Susan Davis

Susan Davis is a congressional reporter for NPR. She has covered Congress, elections, and national politics since 2002 for publications including USA TODAY, The Wall Street Journal, National Journal and Roll Call. She appears regularly on television and radio outlets to discuss congressional and national politics, and she is a contributor on PBS's Washington Week with Robert Costa. She is a graduate of American University in Washington, D.C., and a Philadelphia native.

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Doug Jones' victory is not only turning Alabama politics upside-down. It also adds a new challenge for Republicans in Washington. His win narrows the closely divided Senate down to a 51 to 49 GOP majority.

Party leaders played a pivotal role in forcing the resignations of three members of Congress within three days this week, and their work might not be done yet.

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Updated at 4:50 p.m. ET

The House Ethics Committee is now investigating the longest-serving member of the House of Representatives, who is the latest lawmaker caught in the wave of sexual harassment claims.

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House Republicans passed a $1.4 trillion tax bill yesterday by a comfortable margin. If also passed by the Senate, this would be the most sweeping tax overhaul since Ronald Reagan was president.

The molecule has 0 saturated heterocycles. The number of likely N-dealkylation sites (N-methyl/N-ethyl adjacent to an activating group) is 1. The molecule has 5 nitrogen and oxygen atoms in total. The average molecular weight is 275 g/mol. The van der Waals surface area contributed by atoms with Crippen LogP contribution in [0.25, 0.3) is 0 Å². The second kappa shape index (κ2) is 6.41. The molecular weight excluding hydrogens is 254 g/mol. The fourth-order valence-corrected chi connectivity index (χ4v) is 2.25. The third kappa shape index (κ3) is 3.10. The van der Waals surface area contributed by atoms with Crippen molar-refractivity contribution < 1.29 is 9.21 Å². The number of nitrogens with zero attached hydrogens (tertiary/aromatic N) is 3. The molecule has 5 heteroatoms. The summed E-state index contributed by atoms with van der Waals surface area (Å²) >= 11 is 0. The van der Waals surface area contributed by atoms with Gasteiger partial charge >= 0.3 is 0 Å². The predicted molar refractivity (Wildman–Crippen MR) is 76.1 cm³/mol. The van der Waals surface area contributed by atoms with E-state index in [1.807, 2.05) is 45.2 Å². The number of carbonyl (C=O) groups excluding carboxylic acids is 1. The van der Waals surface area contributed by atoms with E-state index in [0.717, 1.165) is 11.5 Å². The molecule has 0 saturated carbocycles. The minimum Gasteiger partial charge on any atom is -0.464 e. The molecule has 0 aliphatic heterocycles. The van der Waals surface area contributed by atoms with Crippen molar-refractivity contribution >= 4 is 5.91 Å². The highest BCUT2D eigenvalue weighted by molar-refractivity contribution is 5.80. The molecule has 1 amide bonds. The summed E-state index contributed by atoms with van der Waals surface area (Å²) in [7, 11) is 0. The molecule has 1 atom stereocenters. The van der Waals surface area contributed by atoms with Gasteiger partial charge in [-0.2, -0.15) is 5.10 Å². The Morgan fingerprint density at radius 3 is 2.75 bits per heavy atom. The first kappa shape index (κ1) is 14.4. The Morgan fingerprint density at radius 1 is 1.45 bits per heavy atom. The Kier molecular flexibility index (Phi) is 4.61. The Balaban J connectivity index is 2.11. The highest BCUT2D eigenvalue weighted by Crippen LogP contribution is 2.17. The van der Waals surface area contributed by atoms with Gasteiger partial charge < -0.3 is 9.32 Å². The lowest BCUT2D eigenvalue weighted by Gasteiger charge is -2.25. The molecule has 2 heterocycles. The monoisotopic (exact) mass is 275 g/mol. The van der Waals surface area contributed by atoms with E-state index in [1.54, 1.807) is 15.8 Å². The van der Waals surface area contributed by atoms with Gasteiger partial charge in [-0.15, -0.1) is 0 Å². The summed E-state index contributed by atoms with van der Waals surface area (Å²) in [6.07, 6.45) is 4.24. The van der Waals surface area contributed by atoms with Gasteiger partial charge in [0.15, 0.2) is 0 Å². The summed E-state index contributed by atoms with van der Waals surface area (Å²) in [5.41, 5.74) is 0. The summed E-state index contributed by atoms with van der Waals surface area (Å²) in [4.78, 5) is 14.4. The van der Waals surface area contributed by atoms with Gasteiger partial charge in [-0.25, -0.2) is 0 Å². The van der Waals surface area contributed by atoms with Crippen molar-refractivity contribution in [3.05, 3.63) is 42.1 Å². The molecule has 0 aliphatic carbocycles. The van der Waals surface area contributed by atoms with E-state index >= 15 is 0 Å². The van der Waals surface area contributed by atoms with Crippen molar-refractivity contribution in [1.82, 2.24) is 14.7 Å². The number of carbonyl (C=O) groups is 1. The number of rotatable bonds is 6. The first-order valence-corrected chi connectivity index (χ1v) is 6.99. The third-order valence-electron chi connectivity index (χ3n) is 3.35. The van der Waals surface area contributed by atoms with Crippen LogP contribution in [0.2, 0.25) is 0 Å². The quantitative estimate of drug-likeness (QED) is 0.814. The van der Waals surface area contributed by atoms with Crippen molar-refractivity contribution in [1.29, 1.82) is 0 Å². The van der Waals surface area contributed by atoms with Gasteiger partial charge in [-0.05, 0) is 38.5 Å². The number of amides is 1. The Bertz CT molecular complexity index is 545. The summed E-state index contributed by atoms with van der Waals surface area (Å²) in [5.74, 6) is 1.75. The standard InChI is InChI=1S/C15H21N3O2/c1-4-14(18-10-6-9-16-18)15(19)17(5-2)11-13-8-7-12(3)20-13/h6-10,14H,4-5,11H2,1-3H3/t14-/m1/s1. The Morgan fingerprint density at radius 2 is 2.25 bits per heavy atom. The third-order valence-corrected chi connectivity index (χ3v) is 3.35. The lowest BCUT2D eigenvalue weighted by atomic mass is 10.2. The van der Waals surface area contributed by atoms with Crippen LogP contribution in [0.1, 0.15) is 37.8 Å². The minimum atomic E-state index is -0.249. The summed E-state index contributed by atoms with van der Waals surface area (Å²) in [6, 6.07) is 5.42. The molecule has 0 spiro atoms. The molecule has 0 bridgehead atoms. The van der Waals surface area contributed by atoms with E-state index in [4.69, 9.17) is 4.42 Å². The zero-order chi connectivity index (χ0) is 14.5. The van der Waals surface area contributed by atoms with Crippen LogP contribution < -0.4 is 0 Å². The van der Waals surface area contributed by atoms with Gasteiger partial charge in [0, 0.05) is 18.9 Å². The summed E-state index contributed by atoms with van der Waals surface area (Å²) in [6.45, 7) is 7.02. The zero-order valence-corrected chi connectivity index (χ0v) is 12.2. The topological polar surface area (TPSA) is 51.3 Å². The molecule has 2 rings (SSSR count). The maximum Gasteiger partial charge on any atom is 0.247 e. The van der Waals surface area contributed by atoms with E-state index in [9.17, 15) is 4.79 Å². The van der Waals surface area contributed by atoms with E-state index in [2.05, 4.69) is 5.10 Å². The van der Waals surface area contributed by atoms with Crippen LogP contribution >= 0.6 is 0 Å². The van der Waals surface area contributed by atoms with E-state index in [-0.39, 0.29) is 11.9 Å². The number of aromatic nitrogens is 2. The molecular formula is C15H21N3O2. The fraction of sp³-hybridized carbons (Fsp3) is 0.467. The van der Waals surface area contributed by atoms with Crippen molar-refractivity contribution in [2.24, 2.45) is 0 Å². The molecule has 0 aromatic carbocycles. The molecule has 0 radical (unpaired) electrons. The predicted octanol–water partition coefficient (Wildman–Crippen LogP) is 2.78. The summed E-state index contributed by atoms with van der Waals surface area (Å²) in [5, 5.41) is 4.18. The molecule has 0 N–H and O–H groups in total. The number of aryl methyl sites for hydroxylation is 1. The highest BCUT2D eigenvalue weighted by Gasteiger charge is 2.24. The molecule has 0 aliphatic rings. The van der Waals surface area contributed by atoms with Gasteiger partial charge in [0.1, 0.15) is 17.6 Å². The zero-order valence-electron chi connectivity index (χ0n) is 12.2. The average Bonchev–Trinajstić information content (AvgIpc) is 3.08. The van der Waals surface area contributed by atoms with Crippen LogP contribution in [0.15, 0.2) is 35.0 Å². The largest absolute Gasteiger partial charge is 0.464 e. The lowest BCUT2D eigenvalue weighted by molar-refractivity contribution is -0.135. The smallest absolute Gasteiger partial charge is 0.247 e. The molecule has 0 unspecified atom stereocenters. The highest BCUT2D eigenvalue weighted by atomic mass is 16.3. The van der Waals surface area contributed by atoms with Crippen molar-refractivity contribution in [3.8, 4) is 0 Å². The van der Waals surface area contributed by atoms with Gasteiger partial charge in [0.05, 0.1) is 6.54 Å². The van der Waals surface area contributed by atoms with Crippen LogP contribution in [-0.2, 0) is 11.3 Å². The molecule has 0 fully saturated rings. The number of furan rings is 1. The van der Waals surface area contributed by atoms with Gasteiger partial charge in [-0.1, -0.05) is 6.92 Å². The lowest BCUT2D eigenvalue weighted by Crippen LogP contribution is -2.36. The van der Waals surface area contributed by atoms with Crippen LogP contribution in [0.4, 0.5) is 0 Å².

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A group of House and Senate lawmakers introduced legislation Wednesday to overhaul the system for filing and settling harassment claims from congressional employees.

"Zero tolerance is meaningless unless it is backed up with enforcement and accountability," said Rep. Jackie Speier, D-Calif., a leading co-sponsor of the ME TOO Congress Act, named after the #MeToo social media awareness campaign for victims of sexual harassment and assault.

Two female lawmakers accused sitting members of Congress of sexual harassment but did not divulge their identities, at a House hearing Tuesday.

"This is about a member who is here now; I don't know who it is. But somebody who I trust told me the situation," said Rep. Barbara Comstock, R-Va., a member of the House Administration Committee, which is conducting a review of existing policies to prevent and report sexual harassment.

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Senate Majority Leader Mitch McConnell this morning said that he now believes the allegations of four women who say that Alabama Republican Senate candidate Roy Moore made sexual advances toward them when they were teenagers.

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